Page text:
For the past few years, a number of smartphones have offered so-called “fast charging” solutions. These options are meant to charge the device rapidly (Qualcomm’s Quick Charge 3.0 is one such example). Earlier this year, we discussed how USB-C and QuickCharge 3.0 were incompatible, thanks to their different requirements for device voltage. The USB-C specification prohibits changing Vbus voltage, which is what Qualcomm does to hit its fast charge targets. Now Google is formally changing its best practices that it recommends for Android, and it doesn’t sound like a solution Qualcomm or other quick-charge technology companies will be happy with.
In its new Android Compatibility Guide for Android 7.0 (Nougat), Google states the following:
No reason has been provided for the change, but it could be related to the general uncertainty we’ve seen in the USB-C market. Right now, you’ve got a great many cables manufactured to particular standards, with all of this poorly communicated to end users. That’s before we even touch the problem of bad cables in and of themselves. It’s entirely possible that Google is taking this step because an improperly constructed cable, combined with a Quick Charge service, can do some significant harm to a device.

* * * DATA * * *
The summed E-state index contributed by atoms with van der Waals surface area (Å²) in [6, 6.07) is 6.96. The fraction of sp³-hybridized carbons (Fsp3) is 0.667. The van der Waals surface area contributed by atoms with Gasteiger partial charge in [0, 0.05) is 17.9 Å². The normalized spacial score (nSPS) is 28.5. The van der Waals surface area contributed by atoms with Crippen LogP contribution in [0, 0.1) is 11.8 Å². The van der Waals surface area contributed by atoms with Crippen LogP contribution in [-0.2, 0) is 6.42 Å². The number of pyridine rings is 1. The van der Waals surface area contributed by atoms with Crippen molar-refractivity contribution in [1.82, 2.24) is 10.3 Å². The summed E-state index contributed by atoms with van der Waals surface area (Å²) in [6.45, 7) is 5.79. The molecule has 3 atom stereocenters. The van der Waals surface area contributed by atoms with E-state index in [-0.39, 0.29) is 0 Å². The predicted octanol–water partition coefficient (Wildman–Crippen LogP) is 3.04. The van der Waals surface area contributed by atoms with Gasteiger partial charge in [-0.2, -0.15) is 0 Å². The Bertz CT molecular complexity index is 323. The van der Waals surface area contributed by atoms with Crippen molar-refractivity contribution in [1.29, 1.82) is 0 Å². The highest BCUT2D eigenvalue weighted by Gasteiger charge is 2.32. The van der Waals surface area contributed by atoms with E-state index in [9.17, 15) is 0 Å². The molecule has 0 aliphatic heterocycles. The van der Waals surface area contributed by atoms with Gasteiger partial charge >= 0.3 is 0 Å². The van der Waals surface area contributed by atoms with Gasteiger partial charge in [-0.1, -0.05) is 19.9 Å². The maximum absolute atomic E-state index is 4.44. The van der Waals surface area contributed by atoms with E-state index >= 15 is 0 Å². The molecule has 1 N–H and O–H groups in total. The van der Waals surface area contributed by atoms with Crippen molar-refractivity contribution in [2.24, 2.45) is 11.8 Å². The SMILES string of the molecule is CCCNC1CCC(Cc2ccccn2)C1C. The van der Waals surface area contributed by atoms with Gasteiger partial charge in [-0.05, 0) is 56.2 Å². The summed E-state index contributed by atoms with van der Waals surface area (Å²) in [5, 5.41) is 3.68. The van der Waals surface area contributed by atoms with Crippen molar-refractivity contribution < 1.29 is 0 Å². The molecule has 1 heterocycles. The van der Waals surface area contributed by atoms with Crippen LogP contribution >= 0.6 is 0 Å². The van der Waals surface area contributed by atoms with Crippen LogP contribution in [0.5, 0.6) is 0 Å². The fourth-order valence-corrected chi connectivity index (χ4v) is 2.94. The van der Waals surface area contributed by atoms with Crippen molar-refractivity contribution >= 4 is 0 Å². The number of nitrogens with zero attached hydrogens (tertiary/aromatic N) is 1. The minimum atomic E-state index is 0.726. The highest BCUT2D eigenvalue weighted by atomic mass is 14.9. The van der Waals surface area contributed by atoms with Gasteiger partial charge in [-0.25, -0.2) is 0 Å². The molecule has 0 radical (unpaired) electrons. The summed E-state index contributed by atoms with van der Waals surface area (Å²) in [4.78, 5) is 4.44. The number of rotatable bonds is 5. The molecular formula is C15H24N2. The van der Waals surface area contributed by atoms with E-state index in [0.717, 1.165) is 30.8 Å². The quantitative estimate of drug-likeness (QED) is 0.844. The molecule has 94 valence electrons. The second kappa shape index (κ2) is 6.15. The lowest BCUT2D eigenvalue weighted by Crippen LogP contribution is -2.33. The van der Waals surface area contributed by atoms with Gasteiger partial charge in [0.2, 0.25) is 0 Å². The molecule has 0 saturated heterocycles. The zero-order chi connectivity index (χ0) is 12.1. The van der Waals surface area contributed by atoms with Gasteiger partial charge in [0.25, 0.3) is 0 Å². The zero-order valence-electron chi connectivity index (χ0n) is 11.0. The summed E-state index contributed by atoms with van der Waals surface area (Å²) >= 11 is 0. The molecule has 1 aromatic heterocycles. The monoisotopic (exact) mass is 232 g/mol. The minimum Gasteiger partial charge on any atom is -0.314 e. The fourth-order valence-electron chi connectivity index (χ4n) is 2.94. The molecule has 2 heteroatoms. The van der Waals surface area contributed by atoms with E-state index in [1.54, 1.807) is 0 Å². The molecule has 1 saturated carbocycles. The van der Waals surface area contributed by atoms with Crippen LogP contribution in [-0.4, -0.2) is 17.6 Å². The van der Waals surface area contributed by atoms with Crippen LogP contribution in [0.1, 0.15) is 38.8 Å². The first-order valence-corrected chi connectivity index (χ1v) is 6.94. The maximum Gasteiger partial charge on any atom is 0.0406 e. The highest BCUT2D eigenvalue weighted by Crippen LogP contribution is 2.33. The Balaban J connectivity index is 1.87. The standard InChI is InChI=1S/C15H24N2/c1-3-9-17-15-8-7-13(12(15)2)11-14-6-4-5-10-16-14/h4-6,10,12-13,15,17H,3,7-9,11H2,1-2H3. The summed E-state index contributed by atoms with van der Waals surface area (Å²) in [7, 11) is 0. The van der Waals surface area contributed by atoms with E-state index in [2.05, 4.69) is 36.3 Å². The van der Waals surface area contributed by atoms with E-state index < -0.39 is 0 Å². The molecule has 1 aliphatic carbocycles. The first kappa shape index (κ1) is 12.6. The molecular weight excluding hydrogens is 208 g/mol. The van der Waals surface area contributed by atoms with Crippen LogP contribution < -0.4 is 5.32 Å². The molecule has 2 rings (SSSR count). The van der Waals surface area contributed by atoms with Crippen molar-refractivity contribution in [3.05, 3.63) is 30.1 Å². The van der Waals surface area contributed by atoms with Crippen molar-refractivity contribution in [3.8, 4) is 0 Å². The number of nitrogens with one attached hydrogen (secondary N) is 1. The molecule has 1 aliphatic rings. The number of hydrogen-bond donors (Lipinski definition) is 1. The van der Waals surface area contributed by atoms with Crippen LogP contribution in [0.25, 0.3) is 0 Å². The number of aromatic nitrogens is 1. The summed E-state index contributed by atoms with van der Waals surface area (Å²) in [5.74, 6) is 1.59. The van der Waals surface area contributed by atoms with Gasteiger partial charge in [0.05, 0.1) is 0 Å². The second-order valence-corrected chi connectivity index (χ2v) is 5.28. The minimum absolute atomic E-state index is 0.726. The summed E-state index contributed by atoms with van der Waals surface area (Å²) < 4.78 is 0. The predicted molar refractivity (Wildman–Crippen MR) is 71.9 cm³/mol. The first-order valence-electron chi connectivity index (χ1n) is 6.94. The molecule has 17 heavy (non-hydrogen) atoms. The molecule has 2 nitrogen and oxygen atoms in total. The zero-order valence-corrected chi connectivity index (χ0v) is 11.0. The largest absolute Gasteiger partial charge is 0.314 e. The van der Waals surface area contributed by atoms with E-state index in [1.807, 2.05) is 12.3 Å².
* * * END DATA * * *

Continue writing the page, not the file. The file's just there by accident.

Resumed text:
What Google is chasing here is the idea of USB-C as a truly universal standard, where the cables all work with all of the devices. We’ve seen more problems here than I honestly anticipated — I don’t remember anyone putting USB 3.0 under the same kind of limelight, but then USB 3.0 wasn’t trying to be all things to all people. The fact that USB-C can tackle everything from HDMI, to peripheral attachments (via Thunderbolt 3) means that the number of parts that can connect to the same port has leapt upwards. But as we discussed yesterday, these cables aren’t always fungible, and the cables that can do everything are significantly more expensive. Users who typically buy the cheapest cables, be warned — that’s not going to work this time around.
Qualcomm has always maintained that its charging is fine and presents no risk to any Android devices, and to be fair, we’ve never heard of any failures. Nonetheless, if Google squashes the standard altogether and starts requiring full compatibility, it could dent the fast-charging market and result in fewer devices being released — at least until someone figures out a different way around the problem that doesn’t require changing the Vbus.